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Cooperstown might never be the same as it was

It was supposed to be a great moment for Harold Baines on Sunday night. He and Lee Smith were selected Sunday night for the 2019 Baseball Hall of Fame class by the Today’s Game Era Committee, a 16-member panel appointed by the Hall of Fame. They review players retired for at least 15 seasons who were passed over by the Baseball Writers’ Association of America as well as managers, umpires and executives.

Instead, Baines has been the object of scorn and ridicule from baseball fans and baseball wonks for this prestigious honor. No one ever thought of him as a Hall of Famer in what was a good career for him. He never accomplished any milestone like 3,000 hits and 500 home runs that would make him Hall of Fame worthy.

There is concern that the Hall of Fame will be watered down and saturated now with good but not great players in the Hall of Fame. What made the Baseball’s Hall of Fame unique was it was hard to get in unlike other sports such as the NFL, NHL and NBA. The Baseball Writers’ Association of America is tough but fair when it came to voting players. Being in the Hall of Fame had to be earned.

Now, it’s all but over with the decision to put Baines there. We know the writers will continue to have high standards in voting baseball players into the Hall of Fame, but the Today’s Game Era Committee will be more than happy to put decent players there with the influence of politics. That means we can be seeing Lou Whitaker, Keith Hernandez, Mark Grace, Scott Rolen, Andy Pettitte, Tino Martinez, Scott Brosius, Will Clark, Curt Schilling and Mike Mussina being inducted to Cooperstown one day.

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There’s no reason to have today’s Game Era Committee have a say in all this. The sportswriters normally get it right when it comes to getting players in. They know enough where they can put these guys in. There’s no reason to add another group of people to select players.

By adding the Today’s Game Committee in this mix, guys will get in because the members of the committee will influence one another to vote their guy in. That was the case with Baines here. With Pat Gillick, White Sox owner Jerry Reinsdorf and Tony La Russa being in this year’s committee, they used their clout to get Baines in since they employed him during their respective careers.

No one is mad at Baines. They are mad at the committee for this decision.

In Baines’ 22 years of playing Major League Baseball, he collected 2,866 hits and 384 homers. He never had a signature moment in his career like Jack Morris did with his epic Game 7 performance in the 1991 World Series that helped the Minnesota Twins win the championship.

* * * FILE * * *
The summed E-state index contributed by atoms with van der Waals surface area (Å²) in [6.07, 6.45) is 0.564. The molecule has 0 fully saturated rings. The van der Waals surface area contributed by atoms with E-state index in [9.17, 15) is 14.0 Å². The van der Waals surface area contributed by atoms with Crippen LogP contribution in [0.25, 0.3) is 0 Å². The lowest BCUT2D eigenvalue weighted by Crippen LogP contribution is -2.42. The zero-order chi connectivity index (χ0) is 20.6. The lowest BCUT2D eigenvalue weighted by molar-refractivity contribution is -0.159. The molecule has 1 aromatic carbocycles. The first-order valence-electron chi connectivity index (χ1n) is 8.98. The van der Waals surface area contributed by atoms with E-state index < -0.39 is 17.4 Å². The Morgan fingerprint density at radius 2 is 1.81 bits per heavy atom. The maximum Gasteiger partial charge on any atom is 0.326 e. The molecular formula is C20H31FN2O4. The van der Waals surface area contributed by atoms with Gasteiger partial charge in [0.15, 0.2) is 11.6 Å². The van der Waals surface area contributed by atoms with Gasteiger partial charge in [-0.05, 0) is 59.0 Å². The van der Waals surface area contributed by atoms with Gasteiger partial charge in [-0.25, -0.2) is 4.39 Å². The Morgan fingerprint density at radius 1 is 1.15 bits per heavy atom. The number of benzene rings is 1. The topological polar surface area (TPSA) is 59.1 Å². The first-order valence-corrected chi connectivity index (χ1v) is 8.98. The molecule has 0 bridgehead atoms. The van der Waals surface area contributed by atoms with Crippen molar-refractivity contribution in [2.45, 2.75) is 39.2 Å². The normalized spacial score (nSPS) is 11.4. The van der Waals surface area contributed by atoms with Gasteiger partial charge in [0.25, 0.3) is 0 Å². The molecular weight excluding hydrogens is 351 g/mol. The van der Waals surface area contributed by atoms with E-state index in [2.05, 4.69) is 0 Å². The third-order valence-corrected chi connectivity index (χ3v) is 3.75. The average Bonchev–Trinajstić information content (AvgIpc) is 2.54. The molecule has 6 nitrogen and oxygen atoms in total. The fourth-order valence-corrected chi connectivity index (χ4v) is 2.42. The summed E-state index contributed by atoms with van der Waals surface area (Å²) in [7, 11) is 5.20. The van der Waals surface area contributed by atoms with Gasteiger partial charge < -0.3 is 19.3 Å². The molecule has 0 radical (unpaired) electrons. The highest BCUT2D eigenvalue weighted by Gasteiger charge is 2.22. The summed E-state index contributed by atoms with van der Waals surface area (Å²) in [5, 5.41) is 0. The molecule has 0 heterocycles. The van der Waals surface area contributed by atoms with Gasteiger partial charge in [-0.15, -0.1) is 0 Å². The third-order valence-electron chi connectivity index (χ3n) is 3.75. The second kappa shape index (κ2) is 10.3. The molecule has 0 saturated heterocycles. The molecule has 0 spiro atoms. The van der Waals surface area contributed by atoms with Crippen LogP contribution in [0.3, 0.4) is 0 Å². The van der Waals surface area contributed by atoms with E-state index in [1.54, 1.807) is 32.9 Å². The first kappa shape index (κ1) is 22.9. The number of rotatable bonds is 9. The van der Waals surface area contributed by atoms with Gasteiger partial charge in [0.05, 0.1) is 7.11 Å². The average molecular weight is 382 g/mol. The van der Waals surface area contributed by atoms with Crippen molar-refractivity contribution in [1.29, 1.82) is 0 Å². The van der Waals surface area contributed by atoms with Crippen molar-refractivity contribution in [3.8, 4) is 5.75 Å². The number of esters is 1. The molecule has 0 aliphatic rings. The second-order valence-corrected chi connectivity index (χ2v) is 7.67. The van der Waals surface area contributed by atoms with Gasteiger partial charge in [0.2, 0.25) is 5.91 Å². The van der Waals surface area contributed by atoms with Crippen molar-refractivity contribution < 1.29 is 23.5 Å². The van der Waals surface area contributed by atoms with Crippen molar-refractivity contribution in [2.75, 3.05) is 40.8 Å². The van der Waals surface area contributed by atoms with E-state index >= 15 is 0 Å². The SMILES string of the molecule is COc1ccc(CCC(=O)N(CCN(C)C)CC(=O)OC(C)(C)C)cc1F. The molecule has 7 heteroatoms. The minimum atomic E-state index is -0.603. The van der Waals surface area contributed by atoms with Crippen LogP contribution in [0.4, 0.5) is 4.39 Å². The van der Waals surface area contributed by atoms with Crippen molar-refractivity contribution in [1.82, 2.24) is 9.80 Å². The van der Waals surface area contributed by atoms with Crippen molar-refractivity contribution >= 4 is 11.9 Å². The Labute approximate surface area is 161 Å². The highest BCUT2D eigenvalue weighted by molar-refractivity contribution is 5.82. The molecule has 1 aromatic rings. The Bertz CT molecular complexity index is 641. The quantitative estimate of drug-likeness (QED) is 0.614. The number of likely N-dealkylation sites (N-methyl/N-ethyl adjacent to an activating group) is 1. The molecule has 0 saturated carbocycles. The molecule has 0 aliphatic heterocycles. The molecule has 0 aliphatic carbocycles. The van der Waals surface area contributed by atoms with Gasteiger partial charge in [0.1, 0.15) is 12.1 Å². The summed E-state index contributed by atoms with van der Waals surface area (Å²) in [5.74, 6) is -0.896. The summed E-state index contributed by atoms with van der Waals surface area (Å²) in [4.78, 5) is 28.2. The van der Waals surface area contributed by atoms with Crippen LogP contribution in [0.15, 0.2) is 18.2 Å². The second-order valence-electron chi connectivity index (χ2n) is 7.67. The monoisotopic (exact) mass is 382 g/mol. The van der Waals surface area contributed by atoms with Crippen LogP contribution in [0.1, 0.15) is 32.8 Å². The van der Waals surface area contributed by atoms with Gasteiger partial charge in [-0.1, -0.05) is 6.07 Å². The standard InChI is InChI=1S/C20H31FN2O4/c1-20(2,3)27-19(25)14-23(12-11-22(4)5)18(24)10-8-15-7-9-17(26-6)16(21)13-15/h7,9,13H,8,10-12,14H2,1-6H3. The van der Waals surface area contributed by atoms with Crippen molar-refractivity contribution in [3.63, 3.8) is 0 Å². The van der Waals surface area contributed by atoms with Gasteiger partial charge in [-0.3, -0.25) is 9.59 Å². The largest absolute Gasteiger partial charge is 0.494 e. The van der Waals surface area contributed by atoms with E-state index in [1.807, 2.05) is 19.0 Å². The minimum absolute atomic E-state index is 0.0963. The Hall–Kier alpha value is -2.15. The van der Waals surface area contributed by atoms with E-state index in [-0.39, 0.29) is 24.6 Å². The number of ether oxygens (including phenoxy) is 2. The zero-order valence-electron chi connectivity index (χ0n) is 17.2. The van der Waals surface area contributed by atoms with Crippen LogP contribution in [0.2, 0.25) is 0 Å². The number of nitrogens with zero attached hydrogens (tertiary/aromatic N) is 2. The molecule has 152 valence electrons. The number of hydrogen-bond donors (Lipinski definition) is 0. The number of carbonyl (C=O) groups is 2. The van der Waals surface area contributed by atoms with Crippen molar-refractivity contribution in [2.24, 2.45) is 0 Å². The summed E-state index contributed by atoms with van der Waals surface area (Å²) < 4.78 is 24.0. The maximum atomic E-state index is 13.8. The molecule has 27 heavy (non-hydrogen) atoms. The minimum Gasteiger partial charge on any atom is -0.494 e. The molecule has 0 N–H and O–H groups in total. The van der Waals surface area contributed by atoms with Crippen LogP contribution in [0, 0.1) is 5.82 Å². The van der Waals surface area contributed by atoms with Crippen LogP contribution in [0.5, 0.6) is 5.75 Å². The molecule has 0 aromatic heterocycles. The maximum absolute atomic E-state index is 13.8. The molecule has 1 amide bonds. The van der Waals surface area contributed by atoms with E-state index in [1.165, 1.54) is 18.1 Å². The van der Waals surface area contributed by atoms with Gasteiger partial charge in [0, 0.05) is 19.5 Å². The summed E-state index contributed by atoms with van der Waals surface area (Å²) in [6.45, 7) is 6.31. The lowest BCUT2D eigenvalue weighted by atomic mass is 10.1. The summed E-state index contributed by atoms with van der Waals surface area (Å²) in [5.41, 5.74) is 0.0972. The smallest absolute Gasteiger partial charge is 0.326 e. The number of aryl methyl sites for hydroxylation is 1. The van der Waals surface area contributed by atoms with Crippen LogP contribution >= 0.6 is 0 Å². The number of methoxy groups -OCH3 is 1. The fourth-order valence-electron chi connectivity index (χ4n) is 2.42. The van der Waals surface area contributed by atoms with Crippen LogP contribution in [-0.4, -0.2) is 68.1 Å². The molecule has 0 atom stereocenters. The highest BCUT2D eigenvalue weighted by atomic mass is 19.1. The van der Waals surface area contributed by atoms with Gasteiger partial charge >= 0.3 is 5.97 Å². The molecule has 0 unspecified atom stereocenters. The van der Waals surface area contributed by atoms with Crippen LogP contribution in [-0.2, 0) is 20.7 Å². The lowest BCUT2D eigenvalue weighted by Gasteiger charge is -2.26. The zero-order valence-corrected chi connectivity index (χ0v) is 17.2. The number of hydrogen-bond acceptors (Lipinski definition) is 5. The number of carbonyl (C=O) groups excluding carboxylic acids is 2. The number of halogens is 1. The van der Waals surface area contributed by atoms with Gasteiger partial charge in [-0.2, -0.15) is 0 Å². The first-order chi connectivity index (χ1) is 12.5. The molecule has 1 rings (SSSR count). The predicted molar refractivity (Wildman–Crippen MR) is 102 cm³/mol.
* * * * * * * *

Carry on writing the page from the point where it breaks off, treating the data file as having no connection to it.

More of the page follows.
Here’s what’s absurd: Mike Trout passed Baines in career WAR (38.3) back in May 2016 despite not playing 700 career games. In 22 seasons, Baines had a 38.7 WAR while Trout had a 44.3 WAR in the last five seasons.

In five straight years that Baines was in the Hall of Fame ballot, he never reached past 10% by the voters. It was so bad that he was off the ballot eventually. That should speak volumes there. If he was so good, he would have received the benefit of the doubt by the voters.

No wonder why Baines was so surprised that he got inducted. He even knew it was a long shot.

Having him in the Hall of Fame sets a bad precedent. Now, there’s no reason not to think steroid users such as Barry Bonds, Sammy Sosa, Mark McGwire, Manny Ramirez, David Ortiz and Roger Clemens will be in Cooperstown one day. The guys who are borderline will eventually be there. Shoot, we can have mediocre players being there simply because of Today’s Committee.

In what world is it that Baines is a Hall of Famer while Albert Belle and the late George Steinbrenner are not? Belle was a jerk, but he was a great player in his own right being that he was one of the most feared hitters at the plate. Steinbrenner made baseball money, and he was the one that started teams forming regional networks and teams getting better local TV revenue. Marvin Miller should be there for being a power broker in free agency. Pete Rose should be there, too.

Eventually, we all hope this will be corrected.

But it won’t be the same anymore. Baines’ selection has created such a pandora box to get others in.

If the Hall of Fame becomes saturated 20 years from now, look back to this absurd selection of Baines.

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